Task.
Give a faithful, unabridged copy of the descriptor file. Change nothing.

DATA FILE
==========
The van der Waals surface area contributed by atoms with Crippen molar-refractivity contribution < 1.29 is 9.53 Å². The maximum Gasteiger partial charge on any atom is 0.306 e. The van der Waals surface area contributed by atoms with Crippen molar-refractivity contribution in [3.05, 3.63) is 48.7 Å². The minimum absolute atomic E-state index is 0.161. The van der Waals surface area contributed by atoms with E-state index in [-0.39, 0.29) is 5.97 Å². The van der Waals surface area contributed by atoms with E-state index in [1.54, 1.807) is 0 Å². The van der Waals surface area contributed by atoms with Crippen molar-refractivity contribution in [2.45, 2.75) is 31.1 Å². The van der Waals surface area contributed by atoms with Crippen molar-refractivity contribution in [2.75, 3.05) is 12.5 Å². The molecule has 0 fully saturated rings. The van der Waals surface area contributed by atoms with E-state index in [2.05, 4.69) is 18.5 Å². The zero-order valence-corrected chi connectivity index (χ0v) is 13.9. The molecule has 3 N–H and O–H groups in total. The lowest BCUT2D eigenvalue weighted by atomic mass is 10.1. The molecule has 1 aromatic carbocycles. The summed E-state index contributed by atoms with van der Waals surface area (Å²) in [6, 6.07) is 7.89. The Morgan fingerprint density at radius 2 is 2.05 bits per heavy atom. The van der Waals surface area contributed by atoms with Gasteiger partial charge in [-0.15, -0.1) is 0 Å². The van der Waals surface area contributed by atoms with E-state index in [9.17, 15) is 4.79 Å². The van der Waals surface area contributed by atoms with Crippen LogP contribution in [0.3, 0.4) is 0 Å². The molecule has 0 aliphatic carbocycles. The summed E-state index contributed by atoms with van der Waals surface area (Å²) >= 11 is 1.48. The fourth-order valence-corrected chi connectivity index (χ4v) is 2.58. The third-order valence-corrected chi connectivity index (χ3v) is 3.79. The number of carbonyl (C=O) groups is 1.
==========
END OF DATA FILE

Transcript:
The van der Waals surface area contributed by atoms with Crippen molar-refractivity contribution < 1.29 is 9.53 Å². The maximum Gasteiger partial charge on any atom is 0.306 e. The van der Waals surface area contributed by atoms with Crippen molar-refractivity contribution in [3.05, 3.63) is 48.7 Å². The minimum absolute atomic E-state index is 0.161. The van der Waals surface area contributed by atoms with E-state index in [-0.39, 0.29) is 5.97 Å². The van der Waals surface area contributed by atoms with E-state index in [1.54, 1.807) is 0 Å². The van der Waals surface area contributed by atoms with Crippen molar-refractivity contribution in [2.45, 2.75) is 31.1 Å². The van der Waals surface area contributed by atoms with Crippen molar-refractivity contribution in [2.75, 3.05) is 12.5 Å². The molecule has 0 fully saturated rings. The van der Waals surface area contributed by atoms with E-state index in [2.05, 4.69) is 18.5 Å². The zero-order valence-corrected chi connectivity index (χ0v) is 13.9. The molecule has 3 N–H and O–H groups in total. The lowest BCUT2D eigenvalue weighted by atomic mass is 10.1. The molecule has 1 aromatic carbocycles. The summed E-state index contributed by atoms with van der Waals surface area (Å²) in [6, 6.07) is 7.89. The Morgan fingerprint density at radius 2 is 2.05 bits per heavy atom. The van der Waals surface area contributed by atoms with Gasteiger partial charge in [-0.15, -0.1) is 0 Å². The van der Waals surface area contributed by atoms with E-state index in [9.17, 15) is 4.79 Å². The van der Waals surface area contributed by atoms with Crippen LogP contribution in [0.3, 0.4) is 0 Å². The molecule has 0 aliphatic carbocycles. The summed E-state index contributed by atoms with van der Waals surface area (Å²) >= 11 is 1.48. The fourth-order valence-corrected chi connectivity index (χ4v) is 2.58. The third-order valence-corrected chi connectivity index (χ3v) is 3.79. The number of carbonyl (C=O) groups is 1.